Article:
The Legislature adjourned on time yesterday, but not before repealing the affirmative action ban.
The Legislature adjourned on time yesterday, but not before repealing the affirmative action ban. Lester Black

Late Sunday night the Legislature passed Initiative 1000, which effectively repealed Washington's 20-year ban on affirmative action in public employment, college admissions, and public contracting.

State universities and contractors still cannot use quotas for hiring or admissions, nor can they consider "race, sex, color, ethnicity, national origin, age, sexual orientation, the presence of any sensory, mental, or physical disability, and honorably discharged veteran or military status" as the "sole" reason for hiring someone, but, all else being equal, they can take all that stuff into account.

In 1998, voters passed I-200, which banned affirmative action statewide. Since then, according to the Washington State Office of Minority and Women's Business Enterprises, businesses run by women and minorities have only represented between 1 and 3% of state contracting dollars, "which is far below current and historical established goals." In the five years before the initiative passed, the state was spending 10 percent of its contracting dollars with those businesses.

"I-200 was sold 20 years ago as something that would be fair to everyone, and that’s clearly not the case," said Rep. Javier Valdez (D-Seattle) over the phone after the vote. "With the passage of I-1000, hopefully we can remedy the harm that I-200 has done to our women and minority-owned business community over the last two decades."

Sen. Joe Nguyen (D-White Center) agreed. "I think people will look back on this moment as history being made," he said. "Passing legislation like this will move the needle in making sure that everyone believes that they’re part of this system. This will have effects for generations to come."

The bill passed the Senate with two "Democrats"—Sen. Mark Mullet (D-Issaquah) and Sen. Tim Sheldon (D-Mason County) voting against it, and with Sen. Guy Palumbo (D-Maltby) excused. As you might expect, Republicans were in rare form.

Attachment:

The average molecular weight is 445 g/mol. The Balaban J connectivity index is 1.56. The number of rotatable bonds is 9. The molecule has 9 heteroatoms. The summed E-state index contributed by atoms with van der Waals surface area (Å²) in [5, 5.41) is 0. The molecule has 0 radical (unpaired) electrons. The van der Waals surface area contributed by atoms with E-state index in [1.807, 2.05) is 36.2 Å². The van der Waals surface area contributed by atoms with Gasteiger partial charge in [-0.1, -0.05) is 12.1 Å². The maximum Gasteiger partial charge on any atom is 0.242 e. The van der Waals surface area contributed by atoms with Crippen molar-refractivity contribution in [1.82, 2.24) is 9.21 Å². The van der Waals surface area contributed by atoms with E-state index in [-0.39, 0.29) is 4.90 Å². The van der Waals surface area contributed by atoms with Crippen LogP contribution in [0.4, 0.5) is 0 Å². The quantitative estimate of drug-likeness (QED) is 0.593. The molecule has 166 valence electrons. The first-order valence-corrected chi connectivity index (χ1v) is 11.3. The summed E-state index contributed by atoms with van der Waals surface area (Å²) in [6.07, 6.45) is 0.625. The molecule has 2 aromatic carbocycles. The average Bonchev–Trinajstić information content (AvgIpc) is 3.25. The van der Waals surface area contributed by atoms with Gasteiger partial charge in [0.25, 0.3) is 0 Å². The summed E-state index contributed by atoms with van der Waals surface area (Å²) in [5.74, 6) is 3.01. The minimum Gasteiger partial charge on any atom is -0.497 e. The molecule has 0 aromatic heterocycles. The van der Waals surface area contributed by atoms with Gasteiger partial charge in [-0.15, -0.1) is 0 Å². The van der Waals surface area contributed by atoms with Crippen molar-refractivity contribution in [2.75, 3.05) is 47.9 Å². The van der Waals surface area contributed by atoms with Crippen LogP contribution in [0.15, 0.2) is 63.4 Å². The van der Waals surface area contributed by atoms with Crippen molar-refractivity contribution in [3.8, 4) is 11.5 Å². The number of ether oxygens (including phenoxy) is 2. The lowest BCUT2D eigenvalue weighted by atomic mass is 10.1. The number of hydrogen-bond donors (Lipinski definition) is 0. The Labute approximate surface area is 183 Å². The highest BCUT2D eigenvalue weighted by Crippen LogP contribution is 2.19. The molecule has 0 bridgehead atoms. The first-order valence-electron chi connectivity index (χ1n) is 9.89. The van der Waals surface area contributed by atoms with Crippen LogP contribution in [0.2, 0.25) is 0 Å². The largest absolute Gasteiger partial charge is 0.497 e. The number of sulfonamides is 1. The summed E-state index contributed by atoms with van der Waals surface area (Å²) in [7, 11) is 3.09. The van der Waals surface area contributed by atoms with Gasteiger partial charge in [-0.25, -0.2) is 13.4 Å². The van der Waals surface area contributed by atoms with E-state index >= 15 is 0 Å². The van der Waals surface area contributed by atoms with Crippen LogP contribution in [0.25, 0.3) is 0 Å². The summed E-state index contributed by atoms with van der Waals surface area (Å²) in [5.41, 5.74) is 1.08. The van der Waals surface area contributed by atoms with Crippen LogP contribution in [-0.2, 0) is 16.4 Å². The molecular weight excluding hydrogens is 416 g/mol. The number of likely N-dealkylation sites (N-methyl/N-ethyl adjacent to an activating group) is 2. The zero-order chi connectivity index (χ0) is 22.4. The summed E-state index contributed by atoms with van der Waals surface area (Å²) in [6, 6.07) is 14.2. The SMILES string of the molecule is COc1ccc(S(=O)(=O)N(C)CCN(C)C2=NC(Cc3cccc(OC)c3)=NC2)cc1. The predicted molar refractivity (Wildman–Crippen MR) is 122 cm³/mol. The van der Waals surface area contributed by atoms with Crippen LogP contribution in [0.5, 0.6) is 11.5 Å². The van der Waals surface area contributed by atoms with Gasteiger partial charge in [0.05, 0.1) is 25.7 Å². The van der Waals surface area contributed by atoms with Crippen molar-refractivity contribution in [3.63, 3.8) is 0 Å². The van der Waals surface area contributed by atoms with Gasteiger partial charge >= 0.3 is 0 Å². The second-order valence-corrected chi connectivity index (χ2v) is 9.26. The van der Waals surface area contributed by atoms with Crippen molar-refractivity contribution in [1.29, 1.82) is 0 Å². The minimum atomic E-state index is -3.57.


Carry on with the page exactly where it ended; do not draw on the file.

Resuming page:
Mullet said he'd probably personally vote for I-1000 if it were an initiative on the ballot, but ultimately, he said, he was going to vote against it on the floor in order to keep "a verbal promise" he made to opponents of the measure.

Earlier in the day, Rep. Brandon Vick (R-Vancouver), who, like the majority of the Republican caucus in both chambers, is a white man, claimed without data that a lot of "people who didn't look like him" opposed the bill. Indeed, at the close of day, some of those opponents sat in the Senate galley and shouted "let us vote," hoping lawmakers would drop the bill and let it go to the ballot.

Sen. Doug Eriksen (R-Whatcom County) claimed the bill wouldn't help rectify two decades of racist policy but rather stir up racial division. "The division in our state is being highlighted like I've never seen," he said. "We are divided, we're segregated, that is what legislation like this does."

Sen. Keith Wagoner (R-Sedro Woolley), who called adversity "a gift," asked his colleagues "not to make this about race," and then argued that the very presence of Sen. Joe Nguyen in Senate chambers was an argument against the bill. "He's proof that our system lets people move up," Wagoner said.

"I knew that was going to happen," said Sen. Nguyen over the phone after the vote. "I knew they were going to use me as an example for why we don't need this."

In response to these arguments from Republicans, Nguyen had to explain tokenism to grown men and women. "Just because one person gets through doesn't mean everyone has an equal opportunity to get through. We have barriers. They're systemic," he said. Initiative 200 clearly perpetuated that systemic racism, as statewide college enrollment numbers and government contracting data show.

Sen. Patty Kuderer said I-1000 will allow for greater recruitment and outreach in public contracting, and it will help universities recruit faculty who more accurately reflect the student population they serve.

There's been some loose talk of a legal challenge to the initiative, with some saying it effectively sets up quotas and others implying that veterans are getting "preferential treatment" under the bill, but Kuderer said she "does not see that approach to a lawsuit being successful."

"This is just the beginning," Nguyen added. "This is just one step. We must continue to make sure we have representation in all aspects of our society; in government, in business, and wherever else. We’re not done, and the work is not done."

Update: Welp, looks like there probably will be more work to do on I-1000. Monday morning, a group called the Washington Asians for Equality filed a referendum to repeal the initiative with the Secretary of State. They'll have to get 129,811 signatures from registered voters by July 27 in order for the question to go to a vote in November. Their warm feelings for former Sen. Mark Miloscia and Dino Rossi , two known losers, do not inspire confidence.